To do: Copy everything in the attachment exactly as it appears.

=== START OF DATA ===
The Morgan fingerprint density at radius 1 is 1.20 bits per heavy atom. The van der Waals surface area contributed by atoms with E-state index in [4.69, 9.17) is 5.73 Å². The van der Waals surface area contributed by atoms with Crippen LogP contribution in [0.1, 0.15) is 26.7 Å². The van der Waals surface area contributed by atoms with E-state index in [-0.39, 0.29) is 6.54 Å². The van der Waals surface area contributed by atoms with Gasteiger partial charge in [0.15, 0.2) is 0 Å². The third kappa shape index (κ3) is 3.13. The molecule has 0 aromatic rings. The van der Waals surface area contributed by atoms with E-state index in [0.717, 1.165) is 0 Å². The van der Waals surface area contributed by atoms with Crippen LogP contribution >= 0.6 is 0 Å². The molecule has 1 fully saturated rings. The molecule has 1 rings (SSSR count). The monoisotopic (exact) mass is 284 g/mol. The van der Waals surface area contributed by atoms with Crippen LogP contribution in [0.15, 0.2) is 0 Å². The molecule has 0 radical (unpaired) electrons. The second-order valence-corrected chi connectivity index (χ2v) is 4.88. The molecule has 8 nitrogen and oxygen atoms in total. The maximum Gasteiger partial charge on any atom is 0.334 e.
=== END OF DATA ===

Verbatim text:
The Morgan fingerprint density at radius 1 is 1.20 bits per heavy atom. The van der Waals surface area contributed by atoms with E-state index in [4.69, 9.17) is 5.73 Å². The van der Waals surface area contributed by atoms with Crippen LogP contribution in [0.1, 0.15) is 26.7 Å². The van der Waals surface area contributed by atoms with E-state index in [-0.39, 0.29) is 6.54 Å². The van der Waals surface area contributed by atoms with Gasteiger partial charge in [0.15, 0.2) is 0 Å². The third kappa shape index (κ3) is 3.13. The molecule has 0 aromatic rings. The van der Waals surface area contributed by atoms with E-state index in [0.717, 1.165) is 0 Å². The van der Waals surface area contributed by atoms with Crippen LogP contribution >= 0.6 is 0 Å². The molecule has 1 fully saturated rings. The molecule has 1 rings (SSSR count). The monoisotopic (exact) mass is 284 g/mol. The van der Waals surface area contributed by atoms with Crippen LogP contribution in [0.15, 0.2) is 0 Å². The molecule has 0 radical (unpaired) electrons. The second-order valence-corrected chi connectivity index (χ2v) is 4.88. The molecule has 8 nitrogen and oxygen atoms in total. The maximum Gasteiger partial charge on any atom is 0.334 e.